Deeper wideout group prepping for competitive training camp
INDIANAPOLIS, Ind. — It’s early, so very early in the evaluation process of Who’s gonna make it?
But this much is clear: there’s going to be serious competition in the Indianapolis Colts’ wide receivers room when things amp up exponentially in training camp.
“Last year at this time,’’ Frank Reich conceded, “it wasn’t as deep.’’
Last summer, it was T.Y. Hilton, Chester Rogers, free-agent pickup Ryan Grant and a bunch of unknowns, including draft picks Deon Cain and Reece Fountain. A knee injury in the preseason opener at Seattle removed Cain, who was in the midst of a solid rookie camp, from the mix.
Now, the room is a nice mixture of experience – welcome back, T.Y., Chester and Zach Pascal; welcome to Indy, Devin Funchess – and youth. Eight prospects have yet to catch an NFL pass. Marcus Johnson has 11 receptions, 147 yards and one TD in 15 career games.
The Colts are in the homestretch of their offseason work. They’ve wrapped up the third week of OTAs (organized team activities) and next week’s three-day mandatory minicamp signals the end until players reconvene at Grand Park Sports Campus in Westfield in late July for the start of training camp.
Even though that’s when positional competition dials up several notches, it would be wrong to assume players haven’t been jostling for depth chart status over the past several weeks.
And that’s been especially true among receivers.
“Those battles were starting to in some ways declare themselves a little bit even now even though you know deep down you’ve got to wait until training camp,’’ Reich said. “But this year definitely there is more depth there, more guys that we have a lot of confidence in.
“So literally we’ll let it all play out and guys are going to get a lot of reps. It’s a question of who can stay healthy, who can be consistent and who can contribute on special teams for that fourth and fifth spot.’’
That might have been an indication of Reich’s thinking when it comes to shaping the offensive side of the 53-man roster. Perhaps the Colts opt to carry no more than five wideouts. The presence of hybrid running back Nyheim Hines (63 receptions last season, third-most by a rookie in team history) and Reich’s affinity for using his tight ends work against going extreme and carrying six pure receivers.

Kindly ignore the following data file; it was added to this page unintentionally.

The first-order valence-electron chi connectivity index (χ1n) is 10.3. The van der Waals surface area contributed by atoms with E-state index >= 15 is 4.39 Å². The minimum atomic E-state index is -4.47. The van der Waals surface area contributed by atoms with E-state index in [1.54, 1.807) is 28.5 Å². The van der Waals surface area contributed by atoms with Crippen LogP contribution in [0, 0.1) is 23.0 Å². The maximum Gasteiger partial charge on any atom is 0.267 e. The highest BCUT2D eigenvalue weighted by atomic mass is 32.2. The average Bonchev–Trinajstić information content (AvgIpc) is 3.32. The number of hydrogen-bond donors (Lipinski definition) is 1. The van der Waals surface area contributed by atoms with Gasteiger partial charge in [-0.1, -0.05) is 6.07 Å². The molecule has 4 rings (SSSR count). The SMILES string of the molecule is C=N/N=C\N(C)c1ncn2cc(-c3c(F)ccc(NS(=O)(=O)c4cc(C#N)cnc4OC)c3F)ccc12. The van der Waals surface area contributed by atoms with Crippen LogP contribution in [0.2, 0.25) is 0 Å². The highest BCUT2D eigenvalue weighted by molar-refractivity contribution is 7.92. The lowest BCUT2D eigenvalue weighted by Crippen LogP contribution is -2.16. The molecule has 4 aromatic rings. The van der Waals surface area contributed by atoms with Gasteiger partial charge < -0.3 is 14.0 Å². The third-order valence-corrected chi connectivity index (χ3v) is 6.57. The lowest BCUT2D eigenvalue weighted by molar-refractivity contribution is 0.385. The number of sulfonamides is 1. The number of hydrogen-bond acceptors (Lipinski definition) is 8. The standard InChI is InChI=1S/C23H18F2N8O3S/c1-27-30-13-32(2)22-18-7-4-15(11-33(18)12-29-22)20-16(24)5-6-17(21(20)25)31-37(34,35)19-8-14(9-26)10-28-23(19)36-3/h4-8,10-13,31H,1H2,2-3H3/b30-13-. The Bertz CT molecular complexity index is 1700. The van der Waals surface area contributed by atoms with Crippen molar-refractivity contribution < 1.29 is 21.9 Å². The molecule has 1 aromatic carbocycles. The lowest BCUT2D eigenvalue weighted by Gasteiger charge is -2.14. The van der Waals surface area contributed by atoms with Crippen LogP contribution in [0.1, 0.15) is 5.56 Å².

With it boiling down to a number’s game and with five being the maximum number, things are going to be tight.
We’re taking the stance that four of the spots are virtually locked up: Hilton, Funchess, rookie Parris Campbell and Cain. We include Cain based on the potential he flashed last summer before tearing the anterior cruciate ligament in his left knee against the Seahawks.
General manager Chris Ballard hasn’t disguised his optimism regarding last year’s sixth-round draft pick. He insisted Cain “might have been the best wideout’’ from a talent perspective had he been included in last April’s draft.
Ballard expects Cain to be ready for the start of training camp, but admitted it might be early November before he’s able to fully regain his play-making form.
With Cain yet to be cleared to practice, the offseason focus has been keenest on Campbell, the versatile second-round draft pick, Rogers and Fountain.
Campbell has been as advertised, although he was held out of Tuesday’s practice, which was open to the media, due to a minor injury. He’s shown his top-end speed and sure hands whether he’s worked out of the slot or been split outside.
The interesting aspect of Campbell’s first offseason with the Colts – and one that could impact personnel decisions when rosters are cut to 53 – is the fact he’s sharing punt-return reps with Rogers. That was one of Rogers’ responsibilities last season.
If the Colts head into the season with Campbell as their top slot receiver and punt returner, Rogers might have a tough time sticking.
Reich said Rogers’ spring “has been really good. I mean, really good.’’
He also stressed Fountain has made strong strides following a quiet rookie season. The fifth-round draft pick spent the first 13 weeks on the practice squad and appeared in just one regular-season game. In the playoff loss at Kansas City, he dropped a touchdown in mop-up time.
Fountain’s growth heading into year 2, Reich said, has been obvious.
“Reece is more explosive,’’ he said. “He’s physically playing with more explosiveness. He’s just confident. He’s made more big plays. His route running has gotten a lot better.
“A lot of the tapes that we cut up and show to the team and show to the offense have been Reece making big plays. So really pleased with the progress he’s made from last year to this year.
“Now like we said, in that spot he has to continue to make that same growth as far as his special teams contributions.’’
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